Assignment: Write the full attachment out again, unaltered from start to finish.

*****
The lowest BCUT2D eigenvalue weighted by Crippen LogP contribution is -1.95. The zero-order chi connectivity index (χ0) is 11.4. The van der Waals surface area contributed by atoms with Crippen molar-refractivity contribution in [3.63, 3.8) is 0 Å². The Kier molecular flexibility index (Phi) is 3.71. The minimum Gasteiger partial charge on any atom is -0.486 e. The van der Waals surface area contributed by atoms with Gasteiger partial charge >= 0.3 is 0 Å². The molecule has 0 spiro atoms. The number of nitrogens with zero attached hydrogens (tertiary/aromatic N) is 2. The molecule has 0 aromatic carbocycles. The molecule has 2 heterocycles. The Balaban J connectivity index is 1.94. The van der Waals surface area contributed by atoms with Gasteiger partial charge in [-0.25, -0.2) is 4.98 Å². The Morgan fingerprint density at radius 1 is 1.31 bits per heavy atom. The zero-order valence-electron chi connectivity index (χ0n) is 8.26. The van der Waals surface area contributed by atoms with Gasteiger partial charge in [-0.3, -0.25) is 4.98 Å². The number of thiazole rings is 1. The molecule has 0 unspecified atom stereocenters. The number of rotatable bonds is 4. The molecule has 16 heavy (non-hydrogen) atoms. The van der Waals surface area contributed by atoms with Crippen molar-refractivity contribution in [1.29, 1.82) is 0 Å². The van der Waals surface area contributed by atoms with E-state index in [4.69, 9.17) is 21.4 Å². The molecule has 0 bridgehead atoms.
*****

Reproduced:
The lowest BCUT2D eigenvalue weighted by Crippen LogP contribution is -1.95. The zero-order chi connectivity index (χ0) is 11.4. The van der Waals surface area contributed by atoms with Crippen molar-refractivity contribution in [3.63, 3.8) is 0 Å². The Kier molecular flexibility index (Phi) is 3.71. The minimum Gasteiger partial charge on any atom is -0.486 e. The van der Waals surface area contributed by atoms with Gasteiger partial charge >= 0.3 is 0 Å². The molecule has 0 spiro atoms. The number of nitrogens with zero attached hydrogens (tertiary/aromatic N) is 2. The molecule has 0 aromatic carbocycles. The molecule has 2 heterocycles. The Balaban J connectivity index is 1.94. The van der Waals surface area contributed by atoms with Gasteiger partial charge in [-0.25, -0.2) is 4.98 Å². The Morgan fingerprint density at radius 1 is 1.31 bits per heavy atom. The zero-order valence-electron chi connectivity index (χ0n) is 8.26. The van der Waals surface area contributed by atoms with Gasteiger partial charge in [-0.3, -0.25) is 4.98 Å². The number of thiazole rings is 1. The molecule has 0 unspecified atom stereocenters. The number of rotatable bonds is 4. The molecule has 16 heavy (non-hydrogen) atoms. The van der Waals surface area contributed by atoms with Crippen molar-refractivity contribution in [1.29, 1.82) is 0 Å². The van der Waals surface area contributed by atoms with E-state index in [4.69, 9.17) is 21.4 Å². The molecule has 0 bridgehead atoms.